Executive Perspective

Equipping the Globe With a Powerful Weapon

by Daniel A. Domenech

"Last week the father of one of our boys here at the school shot and killed the mother and then turned the gun on himself. The 15-year-old boy is now caring for his 10-year-old brother and 5-year-old sister," Carmen Cortez Carpio, head of the Colegio Nacional de Ciencias in Cusco, Peru, told me and fellow U.S. school leaders.

Dan_DomenechDaniel A. Domenech

We heard her chilling story inside the 5,000-student, all-boys school, considered to be the best public school in Cusco, as part of the AASA International Invitational Seminar on Schooling. Nineteen educators from the United States were visiting schools and universities and meeting with officials from Peru’s Ministry of Education during a two-week excursion.

As we moved from classroom to classroom, we saw well-behaved young men dressed in uniforms, politely listening to their teachers’ lectures. In Peru, the public schools are generally the domain of the poor. The parents who can afford it send their children to private schools.

Resource Starved
Peru’s public schools lack most of the resources we are accustomed to seeing in America’s public schools. The government pays the teachers’ salaries, but other operating expenses, such as facility maintenance and instructional materials and supplies, have to be raised by the school. Parents are asked to contribute as much as they can and area businesses are solicited for contributions.

Carpio picked up the story of the now-parentless pupils. “Since the three kids are now on their own, their classmates collect a basket of food for them every week so that they have something to eat. The three of them are living in a one-room apartment, and they sell fruits in the streets to make ends meet,” the principal said.

“Our children want to go to school and get an education and they work hard, but their lack of progress and achievement is not their fault,” Carpio added. “We simply lack the resources to provide them with the quality of education that they deserve.”

To illustrate the difficulties she and her staff contend with at the school, Carmen relayed to us how one day she found a 2-day-old baby girl hidden inside a suitcase. Waiting until someone would turn up and claim the child, she took the baby home with her.

Two years have passed and she is still caring for the child. The social support systems that we take for granted in the United States simply do not exist in other parts of the world. Nevertheless, with a smile on her face and with a great deal of pride, she boasts of the fact that two of the school’s graduates now are in the United States working for NASA.

Saving Others
Carlos Urena Gayoso, who works for the Peruvian Ministry of Education, shared with us that 45 percent of Peruvians live on less than $2 per day. He estimates half of the student population suffer from malnutrition, yet the schools have no food program. Outside of the cities, students have to walk great distances to get to school, and more often than not, they simply remain at home.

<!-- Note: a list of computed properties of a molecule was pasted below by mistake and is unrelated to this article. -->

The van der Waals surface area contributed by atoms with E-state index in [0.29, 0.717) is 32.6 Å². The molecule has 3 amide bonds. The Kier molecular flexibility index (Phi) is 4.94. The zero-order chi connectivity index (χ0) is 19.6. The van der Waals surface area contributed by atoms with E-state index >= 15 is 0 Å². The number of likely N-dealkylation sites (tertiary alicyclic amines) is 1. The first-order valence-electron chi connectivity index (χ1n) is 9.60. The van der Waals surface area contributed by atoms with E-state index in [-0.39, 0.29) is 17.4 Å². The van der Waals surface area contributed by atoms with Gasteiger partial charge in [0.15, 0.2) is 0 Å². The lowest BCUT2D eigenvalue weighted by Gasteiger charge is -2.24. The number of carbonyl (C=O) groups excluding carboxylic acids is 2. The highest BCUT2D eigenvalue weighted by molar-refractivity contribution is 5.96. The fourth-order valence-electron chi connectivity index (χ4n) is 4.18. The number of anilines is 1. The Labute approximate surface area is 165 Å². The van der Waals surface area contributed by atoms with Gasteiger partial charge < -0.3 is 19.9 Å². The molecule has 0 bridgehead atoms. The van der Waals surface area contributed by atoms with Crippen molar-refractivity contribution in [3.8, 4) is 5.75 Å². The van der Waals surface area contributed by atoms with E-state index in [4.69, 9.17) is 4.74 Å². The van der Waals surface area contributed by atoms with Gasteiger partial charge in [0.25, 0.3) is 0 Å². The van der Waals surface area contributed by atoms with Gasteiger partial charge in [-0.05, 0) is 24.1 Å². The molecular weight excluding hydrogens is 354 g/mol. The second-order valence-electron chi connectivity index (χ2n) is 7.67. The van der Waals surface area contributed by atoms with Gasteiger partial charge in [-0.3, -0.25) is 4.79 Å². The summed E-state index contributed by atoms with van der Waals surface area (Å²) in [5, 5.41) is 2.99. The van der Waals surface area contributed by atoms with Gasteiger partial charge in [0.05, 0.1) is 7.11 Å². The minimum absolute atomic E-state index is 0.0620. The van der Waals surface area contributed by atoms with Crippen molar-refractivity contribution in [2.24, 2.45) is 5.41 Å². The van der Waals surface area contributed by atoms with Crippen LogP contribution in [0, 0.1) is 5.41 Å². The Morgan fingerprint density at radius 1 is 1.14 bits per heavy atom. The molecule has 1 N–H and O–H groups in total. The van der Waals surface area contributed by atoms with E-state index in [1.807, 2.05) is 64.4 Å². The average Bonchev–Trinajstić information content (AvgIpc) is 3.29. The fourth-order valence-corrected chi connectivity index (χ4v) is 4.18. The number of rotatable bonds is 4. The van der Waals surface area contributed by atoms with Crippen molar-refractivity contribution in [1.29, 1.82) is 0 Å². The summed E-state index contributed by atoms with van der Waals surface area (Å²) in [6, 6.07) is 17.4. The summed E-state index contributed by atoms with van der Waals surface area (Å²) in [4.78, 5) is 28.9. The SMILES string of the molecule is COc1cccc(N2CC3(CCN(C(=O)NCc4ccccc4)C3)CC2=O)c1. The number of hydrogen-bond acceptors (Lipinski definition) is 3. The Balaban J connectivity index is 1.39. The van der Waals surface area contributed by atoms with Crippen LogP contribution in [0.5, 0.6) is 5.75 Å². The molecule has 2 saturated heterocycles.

We experienced this lengthy journey to school firsthand when we visited the Pampallacta community nestled in the Andes mountain range at an elevation of 12,000 feet. We traveled to Pampallacta in small vans as wide as the precarious road that wound up the mountain, our spectacular views of the valley below unimpeded by any structure that might protect the van from a free fall.

Our arrival was greeted by hundreds of colorfully garbed waifs who peeked at us from rocks, bushes and trees. With some coaxing from their elders, the children came out and dutifully lined up in front of the school to receive the goodies we had brought for them. The scene reminded me of Greg Mortenson’s book Three Cups of Tea. Mortenson was a mountain climber who, in an attempt to climb one of the peaks in the Pakistani area of the Himalayas, lost his way and would have died if not for the wonderful people of the village who found him and nursed him back to life. Mortenson was so grateful to the people of Korphe that he built a school for the children of the village. Pampallacta is the Peruvian version of Korphe, another area of the world where extreme poverty exists and the inhabitants lack many of what we would refer to as the necessities of life.

We learned much from our Peru visit. In Lima, we visited schools that at first seemed to be Catholic schools because of the religious images throughout. In one school, the principal was a nun. However, the public schools in Peru are not bound by a church-state separation.

Exporting Education
The last time I had been on an AASA International Seminar trip was back in 1998, the year I was the association’s president. That year we traveled to Cuba and, in spite of my intense aversion to the Castro regime, I was nevertheless impressed by the commitment I witnessed to learning by both students and teachers. Both countries lack our resources, but nevertheless, the students were engaged in their activities and willing to make the most out of the opportunities they were given.

As Mortenson attempts to point out in his book, education is the most powerful weapon we have to fight ignorance and terrorism. We have a new administration and a wonderful opportunity to export books rather than bombs, to build schools in areas of the world that do not have them, and to teach children to think for themselves rather than letting themselves be indoctrinated by our enemies as they turn their young bodies into weapons of destruction. Let’s instead teach them to use education as their secret weapon. Educate a child and save the world.

Daniel Domenech is AASA executive director. E-mail: ddomenech@aasa.org